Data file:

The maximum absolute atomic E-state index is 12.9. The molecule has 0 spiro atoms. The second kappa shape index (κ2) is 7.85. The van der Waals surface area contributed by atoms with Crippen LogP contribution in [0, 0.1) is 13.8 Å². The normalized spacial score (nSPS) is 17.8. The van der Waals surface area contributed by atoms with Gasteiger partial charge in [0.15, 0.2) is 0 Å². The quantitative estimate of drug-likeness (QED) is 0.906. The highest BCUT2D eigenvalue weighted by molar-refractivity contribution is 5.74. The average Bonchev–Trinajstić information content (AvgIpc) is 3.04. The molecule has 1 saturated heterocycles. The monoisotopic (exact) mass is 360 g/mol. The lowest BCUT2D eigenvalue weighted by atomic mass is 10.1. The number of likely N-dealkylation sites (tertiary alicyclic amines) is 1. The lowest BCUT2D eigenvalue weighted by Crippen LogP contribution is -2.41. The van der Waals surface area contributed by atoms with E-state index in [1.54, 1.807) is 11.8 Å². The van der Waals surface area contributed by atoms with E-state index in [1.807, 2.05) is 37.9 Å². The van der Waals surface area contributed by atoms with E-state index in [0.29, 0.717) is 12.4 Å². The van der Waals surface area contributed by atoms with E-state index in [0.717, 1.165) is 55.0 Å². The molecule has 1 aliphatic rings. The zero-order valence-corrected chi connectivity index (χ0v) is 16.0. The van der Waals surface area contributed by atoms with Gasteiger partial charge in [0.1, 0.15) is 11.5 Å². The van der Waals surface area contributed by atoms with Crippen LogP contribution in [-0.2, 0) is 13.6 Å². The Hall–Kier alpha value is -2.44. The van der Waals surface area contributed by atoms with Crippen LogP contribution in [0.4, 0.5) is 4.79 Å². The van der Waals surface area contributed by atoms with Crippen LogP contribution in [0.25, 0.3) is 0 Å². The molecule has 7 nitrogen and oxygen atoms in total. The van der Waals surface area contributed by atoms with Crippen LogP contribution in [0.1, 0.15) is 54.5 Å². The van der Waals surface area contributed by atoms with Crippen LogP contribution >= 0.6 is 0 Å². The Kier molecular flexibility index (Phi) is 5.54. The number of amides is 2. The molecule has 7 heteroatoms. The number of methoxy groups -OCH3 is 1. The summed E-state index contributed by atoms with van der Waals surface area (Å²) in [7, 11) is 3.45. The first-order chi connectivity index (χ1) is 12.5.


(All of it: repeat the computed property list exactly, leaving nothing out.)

The maximum absolute atomic E-state index is 12.9. The molecule has 0 spiro atoms. The second kappa shape index (κ2) is 7.85. The van der Waals surface area contributed by atoms with Crippen LogP contribution in [0, 0.1) is 13.8 Å². The normalized spacial score (nSPS) is 17.8. The van der Waals surface area contributed by atoms with Gasteiger partial charge in [0.15, 0.2) is 0 Å². The quantitative estimate of drug-likeness (QED) is 0.906. The highest BCUT2D eigenvalue weighted by molar-refractivity contribution is 5.74. The average Bonchev–Trinajstić information content (AvgIpc) is 3.04. The molecule has 1 saturated heterocycles. The monoisotopic (exact) mass is 360 g/mol. The lowest BCUT2D eigenvalue weighted by atomic mass is 10.1. The number of likely N-dealkylation sites (tertiary alicyclic amines) is 1. The lowest BCUT2D eigenvalue weighted by Crippen LogP contribution is -2.41. The van der Waals surface area contributed by atoms with E-state index in [1.54, 1.807) is 11.8 Å². The van der Waals surface area contributed by atoms with E-state index in [1.807, 2.05) is 37.9 Å². The van der Waals surface area contributed by atoms with E-state index in [0.29, 0.717) is 12.4 Å². The van der Waals surface area contributed by atoms with E-state index in [0.717, 1.165) is 55.0 Å². The molecule has 1 aliphatic rings. The zero-order valence-corrected chi connectivity index (χ0v) is 16.0. The van der Waals surface area contributed by atoms with Gasteiger partial charge in [0.1, 0.15) is 11.5 Å². The van der Waals surface area contributed by atoms with Crippen LogP contribution in [-0.2, 0) is 13.6 Å². The Hall–Kier alpha value is -2.44. The van der Waals surface area contributed by atoms with Crippen LogP contribution in [0.4, 0.5) is 4.79 Å². The van der Waals surface area contributed by atoms with Crippen LogP contribution in [0.25, 0.3) is 0 Å². The molecule has 7 nitrogen and oxygen atoms in total. The van der Waals surface area contributed by atoms with Crippen LogP contribution in [0.1, 0.15) is 54.5 Å². The van der Waals surface area contributed by atoms with Crippen LogP contribution >= 0.6 is 0 Å². The Kier molecular flexibility index (Phi) is 5.54. The number of amides is 2. The molecule has 7 heteroatoms. The number of methoxy groups -OCH3 is 1. The summed E-state index contributed by atoms with van der Waals surface area (Å²) in [7, 11) is 3.45. The first-order chi connectivity index (χ1) is 12.5.